November 12, 2004

VUMC’s DuBois, Chazin named fellows of AAAS

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Raymond DuBois Jr., M.D., Ph.D.

Walter Chazin, Ph.D.

Walter Chazin, Ph.D.

Two Vanderbilt University Medical Center scientists, Raymond N. DuBois Jr., M.D., Ph.D., and Walter J. Chazin, Ph.D., have been elected as fellows of the American Association for the Advancement of Science (AAAS), an honor bestowed upon them by their peers.

They are among 308 scientists from around the country who have been elevated to this rank because of their efforts to advance science or its applications that are deemed scientifically or socially distinguished.

New fellows will be presented with an official certificate and a gold and blue rosette pin on Saturday, Feb. 19, at the 2005 AAAS Annual Meeting in Washington, DC.

Chazin was cited for "his important contributions to the chemistry and structural biology of proteins." He is the director of the Center for Structural Biology and Chancellor's Professor of Biochemistry and Physics. A nuclear magnetic resonance (NMR) spectrography expert, he was recruited in 1999 to build Vanderbilt's NMR presence in the context of a more comprehensive structural biology center.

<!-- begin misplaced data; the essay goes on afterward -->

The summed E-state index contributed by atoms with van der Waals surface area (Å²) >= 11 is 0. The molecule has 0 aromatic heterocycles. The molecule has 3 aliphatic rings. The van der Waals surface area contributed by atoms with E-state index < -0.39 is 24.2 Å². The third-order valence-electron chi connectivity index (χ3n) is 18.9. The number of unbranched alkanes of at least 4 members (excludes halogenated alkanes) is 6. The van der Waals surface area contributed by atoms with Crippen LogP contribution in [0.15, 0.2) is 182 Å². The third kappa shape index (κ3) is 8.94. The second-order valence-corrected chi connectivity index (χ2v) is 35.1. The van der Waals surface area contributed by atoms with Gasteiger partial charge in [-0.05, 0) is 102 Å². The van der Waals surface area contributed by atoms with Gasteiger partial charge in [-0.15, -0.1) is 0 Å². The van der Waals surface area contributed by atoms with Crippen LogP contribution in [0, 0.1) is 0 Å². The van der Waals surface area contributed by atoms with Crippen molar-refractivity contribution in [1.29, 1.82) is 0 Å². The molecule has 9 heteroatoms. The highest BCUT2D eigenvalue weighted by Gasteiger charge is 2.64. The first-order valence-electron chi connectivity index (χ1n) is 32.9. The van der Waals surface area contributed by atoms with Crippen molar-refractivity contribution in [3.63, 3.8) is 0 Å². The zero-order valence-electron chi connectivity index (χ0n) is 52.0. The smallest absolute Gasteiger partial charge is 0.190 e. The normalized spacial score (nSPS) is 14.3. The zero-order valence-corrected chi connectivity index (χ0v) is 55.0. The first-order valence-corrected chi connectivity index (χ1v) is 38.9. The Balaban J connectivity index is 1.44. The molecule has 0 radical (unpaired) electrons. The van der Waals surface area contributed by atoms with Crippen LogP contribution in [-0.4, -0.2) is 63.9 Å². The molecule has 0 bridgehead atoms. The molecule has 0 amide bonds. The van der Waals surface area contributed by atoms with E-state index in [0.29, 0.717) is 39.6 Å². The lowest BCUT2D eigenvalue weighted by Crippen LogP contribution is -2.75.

The Chazin laboratory has made significant progress in working out the underlying basis for the concerted action of multiple proteins that gather together to read the information in human genomes and help maintain their accuracy. He and his colleagues are applying the basic approach that they developed for this purpose to study defects in proteins that lead to specific cancers, cardiac arrhythmias and diabetes-induced atherosclerosis.

DuBois, poised to become director of the Vanderbilt-Ingram Cancer Center, was cited for "outstanding contributions to the field of cancer protection and digestive disease research and for the discovery of the role of the cyclooxygenase-2 enzyme in colorectal carcinogenesis." DuBois, Mina Cobb Wallace Professor of Gastroenterology and Cancer Prevention, is recognized internationally for his groundbreaking contributions toward understanding the role of cyclooxygenase-2 (COX-2) in cancer and the potential for COX-2 inhibition in preventing and treating cancers.

The AAAS, founded in 1848, is the world’s largest federation of scientists. With more than 143,000 individual members and 276 affiliated societies, the association works to advance science for human wellbeing through its projects, programs and publications.